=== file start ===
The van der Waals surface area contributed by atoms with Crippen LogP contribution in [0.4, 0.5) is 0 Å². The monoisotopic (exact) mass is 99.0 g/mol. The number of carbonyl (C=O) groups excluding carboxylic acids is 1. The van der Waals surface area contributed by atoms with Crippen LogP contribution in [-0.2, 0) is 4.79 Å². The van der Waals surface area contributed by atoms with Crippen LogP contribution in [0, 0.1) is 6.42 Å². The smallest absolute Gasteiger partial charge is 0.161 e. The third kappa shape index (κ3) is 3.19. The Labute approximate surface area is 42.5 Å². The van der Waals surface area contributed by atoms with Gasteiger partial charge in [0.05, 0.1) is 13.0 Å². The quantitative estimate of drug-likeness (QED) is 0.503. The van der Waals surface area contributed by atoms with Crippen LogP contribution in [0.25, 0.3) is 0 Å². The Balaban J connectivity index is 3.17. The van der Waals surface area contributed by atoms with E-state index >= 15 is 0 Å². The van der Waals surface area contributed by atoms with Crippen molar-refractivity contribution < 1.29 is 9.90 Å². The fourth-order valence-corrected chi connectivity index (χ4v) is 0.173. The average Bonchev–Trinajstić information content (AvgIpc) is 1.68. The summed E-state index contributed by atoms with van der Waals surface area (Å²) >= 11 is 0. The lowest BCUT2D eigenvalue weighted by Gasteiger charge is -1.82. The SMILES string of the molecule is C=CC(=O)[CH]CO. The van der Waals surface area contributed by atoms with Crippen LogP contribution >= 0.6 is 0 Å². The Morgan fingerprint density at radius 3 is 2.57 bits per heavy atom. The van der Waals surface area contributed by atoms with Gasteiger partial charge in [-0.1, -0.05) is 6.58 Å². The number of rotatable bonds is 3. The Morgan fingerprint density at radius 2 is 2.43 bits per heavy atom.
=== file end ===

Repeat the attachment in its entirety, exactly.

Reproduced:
The van der Waals surface area contributed by atoms with Crippen LogP contribution in [0.4, 0.5) is 0 Å². The monoisotopic (exact) mass is 99.0 g/mol. The number of carbonyl (C=O) groups excluding carboxylic acids is 1. The van der Waals surface area contributed by atoms with Crippen LogP contribution in [-0.2, 0) is 4.79 Å². The van der Waals surface area contributed by atoms with Crippen LogP contribution in [0, 0.1) is 6.42 Å². The smallest absolute Gasteiger partial charge is 0.161 e. The third kappa shape index (κ3) is 3.19. The Labute approximate surface area is 42.5 Å². The van der Waals surface area contributed by atoms with Gasteiger partial charge in [0.05, 0.1) is 13.0 Å². The quantitative estimate of drug-likeness (QED) is 0.503. The van der Waals surface area contributed by atoms with Crippen LogP contribution in [0.25, 0.3) is 0 Å². The Balaban J connectivity index is 3.17. The van der Waals surface area contributed by atoms with E-state index >= 15 is 0 Å². The van der Waals surface area contributed by atoms with Crippen molar-refractivity contribution < 1.29 is 9.90 Å². The fourth-order valence-corrected chi connectivity index (χ4v) is 0.173. The average Bonchev–Trinajstić information content (AvgIpc) is 1.68. The summed E-state index contributed by atoms with van der Waals surface area (Å²) >= 11 is 0. The lowest BCUT2D eigenvalue weighted by Gasteiger charge is -1.82. The SMILES string of the molecule is C=CC(=O)[CH]CO. The van der Waals surface area contributed by atoms with Crippen LogP contribution >= 0.6 is 0 Å². The Morgan fingerprint density at radius 3 is 2.57 bits per heavy atom. The van der Waals surface area contributed by atoms with Gasteiger partial charge in [-0.1, -0.05) is 6.58 Å². The number of rotatable bonds is 3. The Morgan fingerprint density at radius 2 is 2.43 bits per heavy atom.